• Krishnadayal a staunch Hindu like Gora, father of Mahim, foster father of Gora and husband or Anandmayi.
  • Harimohini maternal aunt of Sucharita and Satish.
  • Shri Satishchandra Mukhopadhyaya aka Satish adopted son of Paresh Babu and Vardasundari and real brother of Sucharita best friend of Binoybhushan. He is a talkative and naught young boy.
  • Kailash brother - in - law of Harimohini
  • Avinash student of Gora
  • Lavanya eldest daughter of Paresh Babu and Vardasundari
  • Leela youngest daughter of Paresh Babu and Vardasundari
  • Shashimukhi daughter of Mahim
  • Mahim's wife
  • Lachmiya Christian servant of Anandmoyi[6]

Themes Edit

The theme of Gora, revolves around nationalism, identity, and social reform. It explores the clash between traditional Hindu customs and modern ideas, reflecting the complexities of India during the colonial era. The protagonist, Gora, grapples with questions of identity and cultural belonging, making the novel a profound exploration of self-discovery and societal transformation. In Gora, Rabindranath Tagore also delves into the theme of religious tolerance and the power of love in bridging cultural divides. The novel portrays the characters' struggles with the changing social dynamics and how they navigate their personal beliefs while engaging with broader societal issues. It emphasizes the importance of critical thinking and open-mindedness in addressing the challenges of a rapidly changing world. Throughout the story, Tagore weaves a tapestry of diverse perspectives and ideologies, showcasing the richness of India's cultural heritage. He presents a vivid picture of the social, political, and religious landscape of the time, raising essential questions about unity, diversity, and the role of individuals in shaping their communities. As Gora grapples with his own identity and tries to reconcile his traditional upbringing with modern ideas, the novel serves as a reflection on the complex interplay between tradition and progress. The exploration of gender roles and the empowerment of women is another prominent aspect of the novel, shedding light on the importance of gender equality and women's agency. Ultimately, Gora is a thought-provoking and deeply philosophical work that transcends time and continues to resonate with readers as they contemplate the intricate relationships between tradition, nationalism, and the human quest for understanding and growth.

Critical Recepton Edit

Gora is considered one of his most significant works in Bengali literature.[7] It received widespread critical acclaim for its insightful exploration of social and political issues during the colonial era in India. The novel was first published in 1910 and quickly gained recognition for its thought-provoking narrative and powerful storytelling. Tagore's Uportrayal of the protagonist Gora, a staunch nationalist with Tha fervent belief in Indian traditions, and his interactions with various characters from different backgrounds, reflect the complexities of society and the struggle for cultural identity during the British colonial rule.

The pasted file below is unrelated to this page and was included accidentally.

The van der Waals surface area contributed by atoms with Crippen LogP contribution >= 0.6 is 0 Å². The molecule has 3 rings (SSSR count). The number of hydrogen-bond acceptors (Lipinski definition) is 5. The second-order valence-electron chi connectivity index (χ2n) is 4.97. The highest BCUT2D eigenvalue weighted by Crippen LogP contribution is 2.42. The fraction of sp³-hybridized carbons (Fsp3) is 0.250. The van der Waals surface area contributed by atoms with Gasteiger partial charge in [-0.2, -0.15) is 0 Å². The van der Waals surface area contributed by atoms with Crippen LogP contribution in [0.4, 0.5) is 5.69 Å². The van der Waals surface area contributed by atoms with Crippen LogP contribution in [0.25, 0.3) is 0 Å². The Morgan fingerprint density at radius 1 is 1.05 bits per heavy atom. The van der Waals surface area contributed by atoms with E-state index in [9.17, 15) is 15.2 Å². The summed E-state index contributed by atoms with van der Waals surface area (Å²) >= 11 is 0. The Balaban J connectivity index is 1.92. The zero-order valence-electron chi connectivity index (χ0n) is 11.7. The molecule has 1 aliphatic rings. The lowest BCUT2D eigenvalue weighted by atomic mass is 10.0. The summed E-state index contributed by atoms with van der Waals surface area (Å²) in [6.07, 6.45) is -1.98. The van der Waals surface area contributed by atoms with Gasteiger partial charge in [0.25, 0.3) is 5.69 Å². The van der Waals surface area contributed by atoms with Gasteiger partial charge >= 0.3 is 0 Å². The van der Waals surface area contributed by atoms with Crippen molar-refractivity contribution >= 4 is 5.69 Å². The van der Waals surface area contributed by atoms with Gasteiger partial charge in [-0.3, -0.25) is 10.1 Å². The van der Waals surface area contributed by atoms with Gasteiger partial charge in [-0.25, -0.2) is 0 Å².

Critics also appreciated Tagore's lyrical prose and the way he intertwined philosophical musings with social commentary. The novel's exploration of caste, class, and gender issues further highlighted Tagore's progressive ideas and his concern for social reforms. Over the years, "Gora" has been subject to numerous academic studies and literary analyses, and it continues to be a compelling piece of literature that resonates with readers worldwide. Its themes of self-discovery, religious tolerance, and the quest for truth remain relevant even in contemporary times.[8]

Translations Edit

Malayalam translation of Gora with the same title was done by Dr. K. C. Ajayakumar. For this, in 2015, Ajayakumar has won the Sahitya Akademi Award for translation.[9] Hindi translation of this novel was done by famous Hindi poet and author Agyeya. 'Gora' was translated into English by W. W. Pearson in 1924.[citation needed]

Adaptations Edit

Film adaptations exist from 1938, when director Naresh Mitra made a Bengali film in the same name based on the novel.[10] and from 2015, directed by Shukla Mitra. In 2012 Hindi channel Doordarshan broadcast a 26-episode television series by producer Gargi Sen and director Somnath Sen.[2][3]

Legacy and Cultural Influence Edit